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Sabbath: Church Organization and Unity — 9 Comments

  1. In our modern society where communication technically takes place near the speed of light, we often want immediate answers to organisational issues. Spare a thought for the early Adventist church where communication between Australia and the USA would often take up to 12 months between sending off a message and getting a reply. It was in this time that the Australian Union, the forerunner of the SPD, would come up against a sticky problem and decide that they wanted a ruling on the issue from the General Conference. While they were waiting for the answer to return, the Australian Union leaders would often put a working solution in place that rendered the GC solution out-of-date by the time it was returned. What is the role of the church hierarchy? Should it provide solutions, or offer support for local solutions.

    This week we look at church organisation and its implications for unity. It is worth thinking about the issue seriously.

    Here is a little incident that provides some insight into perceptions of the church organisation. I was with a group of church members on the way to a local conference session. It was during a time of some doctrinal disquiet and some of the discussion, while travelling, was about this issue. One of the church members, a convert from Roman Catholicism could not understand the problem. He said, "Why can't the Church just say, this is what you believe, and everyone accepts it?" His question/observation is understandable given his background, but it raises the question: what does the average Seventh-day Adventist think about the role of the church organisation? Is the role of the Church organisation to dictate what we believe, or provide a support mechanism for spreading the Gospel? (I don't mean this as a dichotomy, but rather as a spectrum of ideas)

    (By the way, I am asserting my independence this morning by using Australian spelling! {grin})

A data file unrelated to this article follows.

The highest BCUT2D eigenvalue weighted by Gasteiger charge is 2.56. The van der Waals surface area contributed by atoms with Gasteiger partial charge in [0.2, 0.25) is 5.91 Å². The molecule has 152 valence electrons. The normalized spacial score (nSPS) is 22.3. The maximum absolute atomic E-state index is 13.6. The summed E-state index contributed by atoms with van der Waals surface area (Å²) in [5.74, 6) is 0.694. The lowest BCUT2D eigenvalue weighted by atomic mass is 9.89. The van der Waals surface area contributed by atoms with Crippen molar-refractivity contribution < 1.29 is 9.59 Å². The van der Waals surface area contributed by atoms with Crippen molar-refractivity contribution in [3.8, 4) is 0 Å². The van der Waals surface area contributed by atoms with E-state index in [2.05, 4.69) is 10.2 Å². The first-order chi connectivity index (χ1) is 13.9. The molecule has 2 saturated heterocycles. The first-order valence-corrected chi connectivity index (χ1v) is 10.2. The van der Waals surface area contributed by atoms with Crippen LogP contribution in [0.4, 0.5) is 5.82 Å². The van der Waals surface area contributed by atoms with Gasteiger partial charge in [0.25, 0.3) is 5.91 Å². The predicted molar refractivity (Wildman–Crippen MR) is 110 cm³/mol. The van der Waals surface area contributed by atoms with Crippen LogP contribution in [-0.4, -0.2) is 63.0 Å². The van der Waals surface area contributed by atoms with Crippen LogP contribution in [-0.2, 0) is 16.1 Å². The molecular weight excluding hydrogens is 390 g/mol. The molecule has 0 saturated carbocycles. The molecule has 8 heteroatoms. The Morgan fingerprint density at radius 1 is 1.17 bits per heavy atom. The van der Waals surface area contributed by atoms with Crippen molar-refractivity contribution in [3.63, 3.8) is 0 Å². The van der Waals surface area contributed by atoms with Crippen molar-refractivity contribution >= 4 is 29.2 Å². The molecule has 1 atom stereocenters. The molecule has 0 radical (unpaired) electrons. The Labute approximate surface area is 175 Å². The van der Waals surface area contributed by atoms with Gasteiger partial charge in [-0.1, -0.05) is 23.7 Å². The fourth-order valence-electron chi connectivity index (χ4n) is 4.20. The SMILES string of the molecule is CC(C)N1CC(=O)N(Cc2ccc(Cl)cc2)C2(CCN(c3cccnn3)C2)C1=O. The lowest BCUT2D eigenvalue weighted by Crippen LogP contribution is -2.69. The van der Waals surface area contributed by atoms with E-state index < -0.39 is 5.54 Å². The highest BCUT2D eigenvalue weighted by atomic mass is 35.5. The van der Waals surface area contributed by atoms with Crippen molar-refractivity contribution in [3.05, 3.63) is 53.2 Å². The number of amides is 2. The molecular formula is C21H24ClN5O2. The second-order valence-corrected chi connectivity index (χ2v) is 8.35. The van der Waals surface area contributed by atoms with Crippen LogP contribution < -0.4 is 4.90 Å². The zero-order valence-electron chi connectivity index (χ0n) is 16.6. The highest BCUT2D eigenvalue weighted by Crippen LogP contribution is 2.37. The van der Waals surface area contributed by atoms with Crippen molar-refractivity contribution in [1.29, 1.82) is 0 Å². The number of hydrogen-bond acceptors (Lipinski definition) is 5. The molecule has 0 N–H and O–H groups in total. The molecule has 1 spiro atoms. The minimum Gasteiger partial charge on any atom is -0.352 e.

• Sorry, I should not have assumed that readers are familiar with church abbreviations. SPD stands for the South Pacific Division of the Seventh-day Adventist Church - the division that administers Australia, Néw Zealand, and the South Pacific Islands. And GC stands for the General Conference of The Seventh-day Adventist Church - the Church’s worldwide administrative body.

  2. Maurice I have to plead ignorance. I don't know what the "SPD" stands for. The only issue that comes to mind is the international date line and Sabbath. Sorry.

    • SPD is the South Pacific Division - the church division that covers Australia, New Zealand, and the South Pacific. The issues that I was thinking about were essentially organizational issues in the late 1800s and early 1900s. I don't want to get involved in a long discussion on the International Date Line (IDL) and the Sabbath but the church was largely silent on the issue when the Tongan decision was made. What I find interesting is that during the time that Ellen White was in Australia, the two missionaries at the heart of the decision and Ellen White attended a camp meeting together at Maitland, NSW (Carmel's hometown) and there is no record of the issue being discussed. I have done some research on the issue and find that the Tongans were rather proud of the fact that they were close to the dateline and accepted being on the western side of it (hence the Tongan kink in the IDL) and enjoyed teasing foreigners about it!